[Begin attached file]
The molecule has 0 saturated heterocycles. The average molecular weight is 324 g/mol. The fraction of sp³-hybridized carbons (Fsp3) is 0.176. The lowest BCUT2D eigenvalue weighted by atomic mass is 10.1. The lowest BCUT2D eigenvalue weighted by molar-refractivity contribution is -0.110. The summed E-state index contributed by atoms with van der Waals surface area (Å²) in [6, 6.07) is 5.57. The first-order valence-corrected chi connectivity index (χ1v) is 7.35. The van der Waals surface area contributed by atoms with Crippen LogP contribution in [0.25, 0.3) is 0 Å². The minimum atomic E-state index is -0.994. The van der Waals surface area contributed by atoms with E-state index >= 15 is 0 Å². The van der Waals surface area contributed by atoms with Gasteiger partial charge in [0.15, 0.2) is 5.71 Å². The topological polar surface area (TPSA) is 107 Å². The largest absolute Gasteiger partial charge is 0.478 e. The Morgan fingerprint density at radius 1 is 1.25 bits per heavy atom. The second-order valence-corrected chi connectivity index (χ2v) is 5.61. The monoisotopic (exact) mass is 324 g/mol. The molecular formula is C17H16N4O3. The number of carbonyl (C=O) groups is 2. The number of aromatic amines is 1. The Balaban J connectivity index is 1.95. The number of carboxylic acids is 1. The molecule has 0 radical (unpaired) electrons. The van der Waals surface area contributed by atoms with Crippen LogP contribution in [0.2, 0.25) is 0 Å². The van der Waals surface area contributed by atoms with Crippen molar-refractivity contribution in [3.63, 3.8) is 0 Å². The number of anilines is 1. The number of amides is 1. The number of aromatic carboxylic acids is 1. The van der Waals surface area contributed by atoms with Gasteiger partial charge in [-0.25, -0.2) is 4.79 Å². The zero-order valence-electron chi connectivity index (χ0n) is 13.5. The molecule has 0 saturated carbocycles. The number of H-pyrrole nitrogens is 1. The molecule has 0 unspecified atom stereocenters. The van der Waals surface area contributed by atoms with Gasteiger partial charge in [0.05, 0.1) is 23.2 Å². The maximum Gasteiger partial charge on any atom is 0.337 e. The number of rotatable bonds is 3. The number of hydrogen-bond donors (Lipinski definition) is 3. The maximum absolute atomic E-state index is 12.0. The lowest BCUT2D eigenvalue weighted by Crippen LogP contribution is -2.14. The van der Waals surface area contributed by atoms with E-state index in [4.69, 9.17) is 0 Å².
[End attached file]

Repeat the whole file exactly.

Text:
The molecule has 0 saturated heterocycles. The average molecular weight is 324 g/mol. The fraction of sp³-hybridized carbons (Fsp3) is 0.176. The lowest BCUT2D eigenvalue weighted by atomic mass is 10.1. The lowest BCUT2D eigenvalue weighted by molar-refractivity contribution is -0.110. The summed E-state index contributed by atoms with van der Waals surface area (Å²) in [6, 6.07) is 5.57. The first-order valence-corrected chi connectivity index (χ1v) is 7.35. The van der Waals surface area contributed by atoms with Crippen LogP contribution in [0.25, 0.3) is 0 Å². The minimum atomic E-state index is -0.994. The van der Waals surface area contributed by atoms with E-state index >= 15 is 0 Å². The van der Waals surface area contributed by atoms with Gasteiger partial charge in [0.15, 0.2) is 5.71 Å². The topological polar surface area (TPSA) is 107 Å². The largest absolute Gasteiger partial charge is 0.478 e. The Morgan fingerprint density at radius 1 is 1.25 bits per heavy atom. The second-order valence-corrected chi connectivity index (χ2v) is 5.61. The monoisotopic (exact) mass is 324 g/mol. The molecular formula is C17H16N4O3. The number of carbonyl (C=O) groups is 2. The number of aromatic amines is 1. The Balaban J connectivity index is 1.95. The number of carboxylic acids is 1. The molecule has 0 radical (unpaired) electrons. The van der Waals surface area contributed by atoms with Crippen LogP contribution in [0.2, 0.25) is 0 Å². The van der Waals surface area contributed by atoms with Crippen molar-refractivity contribution in [3.63, 3.8) is 0 Å². The number of anilines is 1. The number of amides is 1. The number of aromatic carboxylic acids is 1. The van der Waals surface area contributed by atoms with Gasteiger partial charge in [-0.25, -0.2) is 4.79 Å². The zero-order valence-electron chi connectivity index (χ0n) is 13.5. The molecule has 0 saturated carbocycles. The number of H-pyrrole nitrogens is 1. The molecule has 0 unspecified atom stereocenters. The van der Waals surface area contributed by atoms with Gasteiger partial charge in [0.05, 0.1) is 23.2 Å². The maximum Gasteiger partial charge on any atom is 0.337 e. The number of rotatable bonds is 3. The number of hydrogen-bond donors (Lipinski definition) is 3. The maximum absolute atomic E-state index is 12.0. The lowest BCUT2D eigenvalue weighted by Crippen LogP contribution is -2.14. The van der Waals surface area contributed by atoms with E-state index in [4.69, 9.17) is 0 Å².